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Symantec on Wednesday announced the Symantec Identity Initiative, including services and software that leverage the company’s Norton product line to help consumers manage their online identities and facilitate secure transactions over the Internet.
“Our goal is to create a universally accepted identity system across all Web sites -- from online financial institutions to retailers -- for millions of consumers,” said Enrique Salem, group president with Symantec’s consumer business unit. “We have a strong base to build from, with almost half of our active Norton user base already enrolled in a basic Norton Account. We’ll enable our millions of customers to extend the functionality of their Norton Account to manage all their information, all in one place.”
Key to the strategy is the Norton Identity Client, which Symantec demonstrated on stage Wednesday at DEMO '07. The client software gives consumers online credentials, which works like a passport or driver’s license to authenticate the user’s identity and ensure that any transactions done on the Internet are secure, according to company officials.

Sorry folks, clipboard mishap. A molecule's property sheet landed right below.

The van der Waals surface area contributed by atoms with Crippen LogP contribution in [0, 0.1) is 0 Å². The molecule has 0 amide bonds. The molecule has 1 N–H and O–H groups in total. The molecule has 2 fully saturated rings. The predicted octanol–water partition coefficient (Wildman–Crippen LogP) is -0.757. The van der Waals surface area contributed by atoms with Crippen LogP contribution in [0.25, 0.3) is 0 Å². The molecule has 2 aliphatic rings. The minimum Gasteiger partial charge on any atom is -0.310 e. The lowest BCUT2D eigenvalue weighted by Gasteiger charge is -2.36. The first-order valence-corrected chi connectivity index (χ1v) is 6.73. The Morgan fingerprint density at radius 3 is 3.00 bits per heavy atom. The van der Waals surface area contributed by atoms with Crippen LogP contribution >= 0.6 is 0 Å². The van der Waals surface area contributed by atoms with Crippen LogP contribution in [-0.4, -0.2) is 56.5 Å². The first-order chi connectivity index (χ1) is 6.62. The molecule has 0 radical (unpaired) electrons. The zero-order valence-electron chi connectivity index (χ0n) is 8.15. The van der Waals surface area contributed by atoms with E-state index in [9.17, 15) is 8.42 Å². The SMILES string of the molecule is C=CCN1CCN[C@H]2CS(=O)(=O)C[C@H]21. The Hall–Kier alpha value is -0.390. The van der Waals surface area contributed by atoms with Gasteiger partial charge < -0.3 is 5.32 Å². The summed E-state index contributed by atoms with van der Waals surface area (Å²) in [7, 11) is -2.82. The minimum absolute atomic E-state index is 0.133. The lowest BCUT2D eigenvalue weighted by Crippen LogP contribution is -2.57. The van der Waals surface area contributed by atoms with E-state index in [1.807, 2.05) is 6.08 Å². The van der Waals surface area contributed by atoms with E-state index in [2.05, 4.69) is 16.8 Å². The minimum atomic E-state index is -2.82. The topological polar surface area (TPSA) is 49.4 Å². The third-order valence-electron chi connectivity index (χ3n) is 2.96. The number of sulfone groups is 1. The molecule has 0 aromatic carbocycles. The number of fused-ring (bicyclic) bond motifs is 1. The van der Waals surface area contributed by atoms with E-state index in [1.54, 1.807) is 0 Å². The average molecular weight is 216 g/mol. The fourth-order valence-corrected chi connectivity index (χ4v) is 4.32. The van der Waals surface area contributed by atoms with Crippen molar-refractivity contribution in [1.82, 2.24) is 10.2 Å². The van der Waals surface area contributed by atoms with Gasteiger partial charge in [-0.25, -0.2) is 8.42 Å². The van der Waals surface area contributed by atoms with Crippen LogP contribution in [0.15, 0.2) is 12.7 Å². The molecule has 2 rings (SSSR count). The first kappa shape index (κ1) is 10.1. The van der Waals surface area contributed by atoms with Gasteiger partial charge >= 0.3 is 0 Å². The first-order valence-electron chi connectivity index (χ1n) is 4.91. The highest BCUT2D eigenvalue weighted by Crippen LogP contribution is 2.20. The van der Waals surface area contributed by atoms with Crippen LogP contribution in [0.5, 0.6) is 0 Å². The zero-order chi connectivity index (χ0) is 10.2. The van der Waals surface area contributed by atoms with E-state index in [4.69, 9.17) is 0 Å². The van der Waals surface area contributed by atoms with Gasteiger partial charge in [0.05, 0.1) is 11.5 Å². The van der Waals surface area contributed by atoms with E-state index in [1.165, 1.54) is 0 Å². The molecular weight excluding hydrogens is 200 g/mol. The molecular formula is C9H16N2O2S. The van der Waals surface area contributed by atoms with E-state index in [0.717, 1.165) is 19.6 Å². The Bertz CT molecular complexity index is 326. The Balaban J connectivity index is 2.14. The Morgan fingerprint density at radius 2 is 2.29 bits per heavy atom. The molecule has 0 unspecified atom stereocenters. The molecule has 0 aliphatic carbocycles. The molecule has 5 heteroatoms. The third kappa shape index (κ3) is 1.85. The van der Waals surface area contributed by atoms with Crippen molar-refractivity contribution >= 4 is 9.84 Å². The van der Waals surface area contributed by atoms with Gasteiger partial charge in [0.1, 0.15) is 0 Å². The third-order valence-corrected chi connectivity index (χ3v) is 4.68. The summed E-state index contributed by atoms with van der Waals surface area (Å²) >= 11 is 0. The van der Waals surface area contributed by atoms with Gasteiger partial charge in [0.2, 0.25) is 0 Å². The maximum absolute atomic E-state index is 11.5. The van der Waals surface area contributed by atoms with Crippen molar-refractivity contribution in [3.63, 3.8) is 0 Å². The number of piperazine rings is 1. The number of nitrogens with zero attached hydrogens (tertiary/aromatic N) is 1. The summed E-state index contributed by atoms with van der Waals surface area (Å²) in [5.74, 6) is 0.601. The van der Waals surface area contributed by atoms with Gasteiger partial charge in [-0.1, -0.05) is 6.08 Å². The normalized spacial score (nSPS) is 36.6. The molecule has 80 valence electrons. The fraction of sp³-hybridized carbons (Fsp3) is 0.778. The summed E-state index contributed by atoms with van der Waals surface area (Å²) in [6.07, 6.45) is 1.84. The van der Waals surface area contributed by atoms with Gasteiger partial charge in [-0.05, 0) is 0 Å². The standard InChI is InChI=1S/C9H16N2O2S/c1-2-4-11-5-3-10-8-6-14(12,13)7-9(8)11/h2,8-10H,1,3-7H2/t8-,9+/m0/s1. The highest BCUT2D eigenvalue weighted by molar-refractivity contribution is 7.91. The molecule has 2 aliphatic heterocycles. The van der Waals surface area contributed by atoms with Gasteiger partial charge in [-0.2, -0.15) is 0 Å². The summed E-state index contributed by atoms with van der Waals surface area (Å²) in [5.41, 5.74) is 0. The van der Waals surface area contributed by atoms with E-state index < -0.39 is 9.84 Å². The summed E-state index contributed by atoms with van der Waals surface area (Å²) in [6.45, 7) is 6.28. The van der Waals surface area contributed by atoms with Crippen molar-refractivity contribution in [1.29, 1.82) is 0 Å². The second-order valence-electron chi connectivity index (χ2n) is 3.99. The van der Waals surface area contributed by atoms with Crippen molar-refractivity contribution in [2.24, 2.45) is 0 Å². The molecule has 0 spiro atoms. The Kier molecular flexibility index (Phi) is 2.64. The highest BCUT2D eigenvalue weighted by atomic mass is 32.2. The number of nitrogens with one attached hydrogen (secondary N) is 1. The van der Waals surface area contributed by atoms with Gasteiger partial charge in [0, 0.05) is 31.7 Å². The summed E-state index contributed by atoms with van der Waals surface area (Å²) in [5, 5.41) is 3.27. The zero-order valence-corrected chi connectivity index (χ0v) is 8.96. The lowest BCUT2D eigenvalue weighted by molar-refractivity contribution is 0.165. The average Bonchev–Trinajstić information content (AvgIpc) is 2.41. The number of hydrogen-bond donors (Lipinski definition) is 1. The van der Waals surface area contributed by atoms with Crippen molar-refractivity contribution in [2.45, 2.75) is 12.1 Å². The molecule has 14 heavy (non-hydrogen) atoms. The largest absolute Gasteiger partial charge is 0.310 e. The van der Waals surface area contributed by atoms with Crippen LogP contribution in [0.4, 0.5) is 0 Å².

The Norton Identity Service, another key component, offers consumers information about the Web sites they interact with, based on data collected from Symantec’s Security Response Labs and other internal research, officials say. This information will rate the reputation and trustworthiness of a Web site, and provide consumers with recommendations regarding what types of information they should disclose to a site.
The service is based on the concept of one-time-use credentials. So if, for example, a consumer is interacting with a Web site for the first time, he or she has the option to let Symantec generate a one-time-use credit card to limit the financial exposure, officials say. The service also can implement parental controls and authenticate an online buyer’s age or membership to a Web site.
The service will work with existing identity exchange protocols, such as CardSpace and OpenID.
Symantec plans to roll out its Identity Initiative over the next 12 to 24 months.
Read more about security in Network World's Security section.